" The holder of this certificate does not need to apply for a reentry permit to reenter the ROC" that’s it.

Is there 183 days restriction mentioned on regular APRC’s back of the card?

Any APRC holders please let us know.

[quote=“dicernthetruth”]

Any APRC holders please let us know.[/quote]
My APRC says: “This certificate shall be revoked if its holder has failed to reside in the Taiwan area for at least 183 days per calendar year…”

[quote=“jimipresley”][quote=“dicernthetruth”]

Any APRC holders please let us know.[/quote]
My APRC says: “This certificate shall be revoked if its holder has failed to reside in the Taiwan area for at least 183 days per calendar year…”[/quote]

Thanks Jimipresley. My APRC plum card did not mention that but I don’t know why immigration officer asked me to stay 183 days. strange!!!

As I mentioned in my previous post, according to govt website, there is no 183 days restriction. However, my immigration officer said opposite. In my APRC plum blossom, there is only one sentence.

" The holder of this certificate does not need to apply for a reentry permit to reenter the ROC" that’s it.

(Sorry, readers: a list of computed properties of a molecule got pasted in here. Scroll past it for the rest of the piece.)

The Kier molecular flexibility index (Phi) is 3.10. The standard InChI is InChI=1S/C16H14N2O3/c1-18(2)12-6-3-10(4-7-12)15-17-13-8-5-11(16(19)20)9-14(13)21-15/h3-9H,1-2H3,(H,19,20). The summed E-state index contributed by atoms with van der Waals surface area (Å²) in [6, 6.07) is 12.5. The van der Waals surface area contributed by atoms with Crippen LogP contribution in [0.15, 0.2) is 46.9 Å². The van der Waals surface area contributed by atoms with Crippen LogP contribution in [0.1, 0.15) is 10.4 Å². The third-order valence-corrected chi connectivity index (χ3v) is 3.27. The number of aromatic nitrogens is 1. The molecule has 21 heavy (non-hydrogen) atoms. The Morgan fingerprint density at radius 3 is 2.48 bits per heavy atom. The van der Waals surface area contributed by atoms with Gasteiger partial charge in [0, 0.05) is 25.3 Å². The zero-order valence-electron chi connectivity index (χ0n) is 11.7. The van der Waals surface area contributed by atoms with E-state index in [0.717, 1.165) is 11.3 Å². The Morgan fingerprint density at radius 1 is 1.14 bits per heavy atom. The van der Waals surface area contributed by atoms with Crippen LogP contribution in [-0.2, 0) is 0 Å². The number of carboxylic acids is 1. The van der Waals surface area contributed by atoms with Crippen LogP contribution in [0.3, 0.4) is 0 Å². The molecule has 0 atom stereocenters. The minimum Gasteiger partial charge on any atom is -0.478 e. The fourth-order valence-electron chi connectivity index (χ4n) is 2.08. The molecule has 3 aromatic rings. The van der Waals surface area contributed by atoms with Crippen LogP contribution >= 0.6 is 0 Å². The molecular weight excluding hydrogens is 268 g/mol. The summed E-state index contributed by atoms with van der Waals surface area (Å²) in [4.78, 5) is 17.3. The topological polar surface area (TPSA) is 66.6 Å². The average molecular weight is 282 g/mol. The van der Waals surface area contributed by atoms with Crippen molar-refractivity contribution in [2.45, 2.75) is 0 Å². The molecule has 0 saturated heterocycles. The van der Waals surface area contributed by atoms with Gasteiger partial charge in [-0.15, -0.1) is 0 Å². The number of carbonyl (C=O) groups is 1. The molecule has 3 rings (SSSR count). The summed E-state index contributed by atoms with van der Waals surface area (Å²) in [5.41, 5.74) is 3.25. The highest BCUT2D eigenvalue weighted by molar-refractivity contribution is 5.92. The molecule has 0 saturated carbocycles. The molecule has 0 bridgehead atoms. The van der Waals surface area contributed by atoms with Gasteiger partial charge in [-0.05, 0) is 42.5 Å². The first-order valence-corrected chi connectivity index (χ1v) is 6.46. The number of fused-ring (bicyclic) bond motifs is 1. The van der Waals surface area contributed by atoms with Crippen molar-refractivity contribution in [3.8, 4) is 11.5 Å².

Is there 183 days restriction mentioned on regular APRC’s back of the card?

Any APRC holders please let us know.[/quote]

The govt website on the link you provided is dated 2009. I first got my PB card after that, in the middle of 2010, but back of the card did mention the 183-day requirement, so I wonder how true the content of that website is. It is only when I got my renewed PB card in the beginning of 2011, the card did not mention the 183-day requirement.

[quote=“dicernthetruth”][quote=“jimipresley”][quote=“dicernthetruth”]

Any APRC holders please let us know.[/quote]
My APRC says: “This certificate shall be revoked if its holder has failed to reside in the Taiwan area for at least 183 days per calendar year…”[/quote]

Thanks Jimipresley. My APRC plum card did not mention that but I don’t know why immigration officer asked me to stay 183 days. strange!!![/quote]

He probably doesn’t know because he’s never seen the thing before. That, or the residence rules are as hazy and open to immigration officers’ interpretation as the rules for obtaining one are.

EDIT!!! Sorry, my bad I didn’t know there was any difference between the plum blossom card and the regular APRC. FOr your information this infor (right down there) is for the APRC the regular one. Has any APRC holder gotten their APRC in the last 3-6 months, can they look at the back of their card and see what it says? Because the officer I talked to was talking about the regular APRC, I assume it must then apply to both of them now? And perhaps they changed it for the plum blossom first. I will be going to the immigration office this week so I will try to ask and get officer names to go with the confirmed information for everyone.